Skip to Content

The Editor's View May 2004


John Jenkins

John Jenkins' monthly column from Writers' Forum magazine

Free offer (UK only)


Agency teamwork spots talent . . .

a new £10,000 prize . . .

mistakes in Shakespeare . . .

how now BBC?


WE RECEIVE many moans about literary agents but it’s good to know that one of the leaders takes so much trouble to spot new talent. Peters Fraser Dunlop demonstrate how teamwork can unearth a story, work on it, encourage the author and head for a three-book deal and possibly film rights. Sophia McDougall, a young dramatist, is a beneficiary of this approach.

SIR Christopher Ondaatje, author and philanthropist, is supporting a new £10,000 prize for writers. The award embraces fiction and non-fiction. What makes it different is that the book will be judged on how it evokes the geography, history and people of its setting.

Sir Christopher, whose work on Hemingway won critical acclaim, is an explorer at heart. The shortlist for his award includes: Gulag by Anne Applebaum, A Biography of John Clare by Jonathan Bate, Voices by Susan Elderkin, Mountains of the Mind by Robert McFarlane, Clouds of Glory by Bryan Magee and Hearing Birds Fly by Louisa Waugh. Three of the shortlist are first books.

Richard Holmes is chairman of the judges and the result will be out on May 18.

* * *

WE receive many articles requesting information and talks on freelance writing.

How many people are earning between £5,000 and £30,000 p.a. this way with "second careers" is impossible to judge but here’s a word of warning.

In this celebrity-crazy age many knock together (and these words are not lightly chosen) biographical sketches culled from secondary sources. "Cuttings jobs" as they are known in the newspaper trade. Beware.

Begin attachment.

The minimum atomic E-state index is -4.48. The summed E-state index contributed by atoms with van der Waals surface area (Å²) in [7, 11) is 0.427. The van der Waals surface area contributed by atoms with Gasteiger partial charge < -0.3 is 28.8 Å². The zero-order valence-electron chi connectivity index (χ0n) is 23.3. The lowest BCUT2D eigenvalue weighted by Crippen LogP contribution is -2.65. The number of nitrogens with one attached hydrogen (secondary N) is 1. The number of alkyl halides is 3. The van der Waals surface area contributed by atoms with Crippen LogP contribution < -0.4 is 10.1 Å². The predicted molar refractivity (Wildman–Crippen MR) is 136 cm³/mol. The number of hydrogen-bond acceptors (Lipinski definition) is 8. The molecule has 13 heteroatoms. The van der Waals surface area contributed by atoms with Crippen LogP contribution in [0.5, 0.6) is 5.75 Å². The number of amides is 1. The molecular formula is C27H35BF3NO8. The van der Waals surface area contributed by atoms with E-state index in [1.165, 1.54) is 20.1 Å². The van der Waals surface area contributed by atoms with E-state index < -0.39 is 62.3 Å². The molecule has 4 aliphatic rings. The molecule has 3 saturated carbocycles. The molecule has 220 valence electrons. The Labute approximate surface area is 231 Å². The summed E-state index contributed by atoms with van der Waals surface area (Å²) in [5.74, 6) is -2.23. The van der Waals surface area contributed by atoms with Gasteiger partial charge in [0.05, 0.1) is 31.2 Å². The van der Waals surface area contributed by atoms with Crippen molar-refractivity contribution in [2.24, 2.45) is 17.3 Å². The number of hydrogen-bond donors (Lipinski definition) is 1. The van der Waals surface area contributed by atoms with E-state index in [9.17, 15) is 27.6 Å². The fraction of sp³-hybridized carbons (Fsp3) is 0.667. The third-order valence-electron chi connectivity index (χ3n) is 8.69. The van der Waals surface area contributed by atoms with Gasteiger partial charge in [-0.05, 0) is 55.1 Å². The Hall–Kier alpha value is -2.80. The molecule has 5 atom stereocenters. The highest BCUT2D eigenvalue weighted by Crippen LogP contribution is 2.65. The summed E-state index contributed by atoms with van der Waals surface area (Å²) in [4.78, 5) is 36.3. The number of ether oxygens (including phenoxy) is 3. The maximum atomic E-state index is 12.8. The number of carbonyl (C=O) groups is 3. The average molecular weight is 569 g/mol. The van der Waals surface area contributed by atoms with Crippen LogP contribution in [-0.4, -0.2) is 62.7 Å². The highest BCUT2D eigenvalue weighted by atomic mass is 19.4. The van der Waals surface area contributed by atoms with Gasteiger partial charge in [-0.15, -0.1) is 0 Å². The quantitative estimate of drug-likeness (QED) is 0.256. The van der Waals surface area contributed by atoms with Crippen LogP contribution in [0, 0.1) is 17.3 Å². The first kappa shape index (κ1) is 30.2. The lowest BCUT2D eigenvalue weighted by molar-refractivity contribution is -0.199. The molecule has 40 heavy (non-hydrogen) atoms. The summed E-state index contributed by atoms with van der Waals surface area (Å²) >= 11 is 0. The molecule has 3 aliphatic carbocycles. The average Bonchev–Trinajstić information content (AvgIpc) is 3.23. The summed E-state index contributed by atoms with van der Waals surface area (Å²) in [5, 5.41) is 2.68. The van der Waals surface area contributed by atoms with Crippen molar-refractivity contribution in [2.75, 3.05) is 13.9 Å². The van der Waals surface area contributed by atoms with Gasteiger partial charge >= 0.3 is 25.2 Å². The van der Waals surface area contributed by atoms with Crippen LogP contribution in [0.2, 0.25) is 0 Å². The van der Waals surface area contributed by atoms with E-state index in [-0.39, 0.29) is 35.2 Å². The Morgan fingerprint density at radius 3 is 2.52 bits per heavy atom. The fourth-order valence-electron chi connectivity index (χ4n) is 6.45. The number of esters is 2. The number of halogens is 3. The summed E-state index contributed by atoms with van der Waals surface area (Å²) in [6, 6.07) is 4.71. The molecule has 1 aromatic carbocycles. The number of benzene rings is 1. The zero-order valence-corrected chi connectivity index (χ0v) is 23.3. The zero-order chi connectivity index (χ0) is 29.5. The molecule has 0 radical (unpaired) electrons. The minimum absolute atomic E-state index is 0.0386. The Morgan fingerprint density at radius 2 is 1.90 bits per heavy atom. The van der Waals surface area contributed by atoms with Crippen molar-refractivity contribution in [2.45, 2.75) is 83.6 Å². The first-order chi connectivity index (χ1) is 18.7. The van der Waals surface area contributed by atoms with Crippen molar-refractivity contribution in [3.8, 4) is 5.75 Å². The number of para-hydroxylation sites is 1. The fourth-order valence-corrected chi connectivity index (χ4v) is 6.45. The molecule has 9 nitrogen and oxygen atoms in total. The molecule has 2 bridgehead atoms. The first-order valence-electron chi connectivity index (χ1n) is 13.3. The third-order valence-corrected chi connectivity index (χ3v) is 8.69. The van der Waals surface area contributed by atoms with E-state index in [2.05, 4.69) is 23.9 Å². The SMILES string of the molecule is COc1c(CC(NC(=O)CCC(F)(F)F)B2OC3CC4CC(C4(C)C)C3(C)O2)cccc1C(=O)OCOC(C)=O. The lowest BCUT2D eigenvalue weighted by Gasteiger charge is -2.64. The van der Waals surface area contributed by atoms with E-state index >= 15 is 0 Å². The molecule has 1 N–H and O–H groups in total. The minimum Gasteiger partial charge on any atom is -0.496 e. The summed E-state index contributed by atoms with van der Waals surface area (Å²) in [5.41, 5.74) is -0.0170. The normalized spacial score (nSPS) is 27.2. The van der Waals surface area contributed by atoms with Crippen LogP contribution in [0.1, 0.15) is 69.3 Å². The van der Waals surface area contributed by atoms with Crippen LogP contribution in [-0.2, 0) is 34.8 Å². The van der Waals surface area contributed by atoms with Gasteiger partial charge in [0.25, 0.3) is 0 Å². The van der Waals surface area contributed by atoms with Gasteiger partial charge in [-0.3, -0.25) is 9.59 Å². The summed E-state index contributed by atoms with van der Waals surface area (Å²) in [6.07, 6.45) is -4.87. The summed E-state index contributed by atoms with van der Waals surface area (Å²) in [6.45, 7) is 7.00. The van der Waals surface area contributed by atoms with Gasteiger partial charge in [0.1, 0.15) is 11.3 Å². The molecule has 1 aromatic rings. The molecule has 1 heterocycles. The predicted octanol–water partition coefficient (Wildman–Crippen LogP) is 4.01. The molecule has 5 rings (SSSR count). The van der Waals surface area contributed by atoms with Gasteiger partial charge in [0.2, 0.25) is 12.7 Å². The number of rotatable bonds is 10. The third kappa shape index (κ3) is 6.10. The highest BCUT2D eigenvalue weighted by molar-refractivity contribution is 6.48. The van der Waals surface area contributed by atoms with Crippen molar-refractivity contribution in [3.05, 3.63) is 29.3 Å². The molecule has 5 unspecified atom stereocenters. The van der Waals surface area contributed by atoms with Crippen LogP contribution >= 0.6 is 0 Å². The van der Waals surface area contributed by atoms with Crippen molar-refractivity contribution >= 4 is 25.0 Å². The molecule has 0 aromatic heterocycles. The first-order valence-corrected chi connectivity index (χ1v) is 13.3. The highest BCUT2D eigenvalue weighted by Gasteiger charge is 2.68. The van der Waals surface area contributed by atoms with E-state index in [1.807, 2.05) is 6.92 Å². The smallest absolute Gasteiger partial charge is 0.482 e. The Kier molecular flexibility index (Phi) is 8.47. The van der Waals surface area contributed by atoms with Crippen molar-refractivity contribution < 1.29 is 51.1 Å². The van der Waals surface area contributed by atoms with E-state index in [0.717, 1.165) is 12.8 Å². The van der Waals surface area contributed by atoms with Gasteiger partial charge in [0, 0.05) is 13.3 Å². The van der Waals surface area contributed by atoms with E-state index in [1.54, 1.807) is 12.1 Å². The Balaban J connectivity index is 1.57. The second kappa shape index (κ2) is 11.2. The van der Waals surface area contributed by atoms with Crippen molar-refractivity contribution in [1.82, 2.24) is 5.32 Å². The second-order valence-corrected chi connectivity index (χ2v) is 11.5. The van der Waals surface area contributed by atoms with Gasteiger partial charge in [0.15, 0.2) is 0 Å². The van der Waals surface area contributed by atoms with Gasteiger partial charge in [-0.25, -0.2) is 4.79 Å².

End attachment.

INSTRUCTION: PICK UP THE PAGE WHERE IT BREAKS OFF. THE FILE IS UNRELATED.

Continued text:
Many new writers think that you can trawl the internet for a few facts, top it up from some newspaper cuttings and hey presto!

Nine times out of ten you might get away with this and everything would be fine. But you should be aware that repeating somebody else’s material could land you in trouble.

Supposing, for example, you had used the Christian Science Monitor as a source for an article on George Galloway, the Labour MP for Glasgow East who vehemently opposed the war on Iraq, adopted a pro–Iraq stance and made several visits to that country.

The newspaper, respected world wide, has recently had to pay Mr Galloway substantial damages for defamation in addition to a correction and the MP’s costs.

The paper had been misled by false documents. It’s not only newspapers and magazines that can fall foul of the laws of libel.

Publishers HarperCollins who produced an unauthorised biography about Jimmy Nail, written by Geraint Jones, have had to apologise to Mr Nail for inaccuracies and false allegations, pay him substantial damages and withdraw all copies.

Using secondary sources can be a dangerous game. In these days of second-hand information and multiple sources there is no substitute for the personal interview.

* * *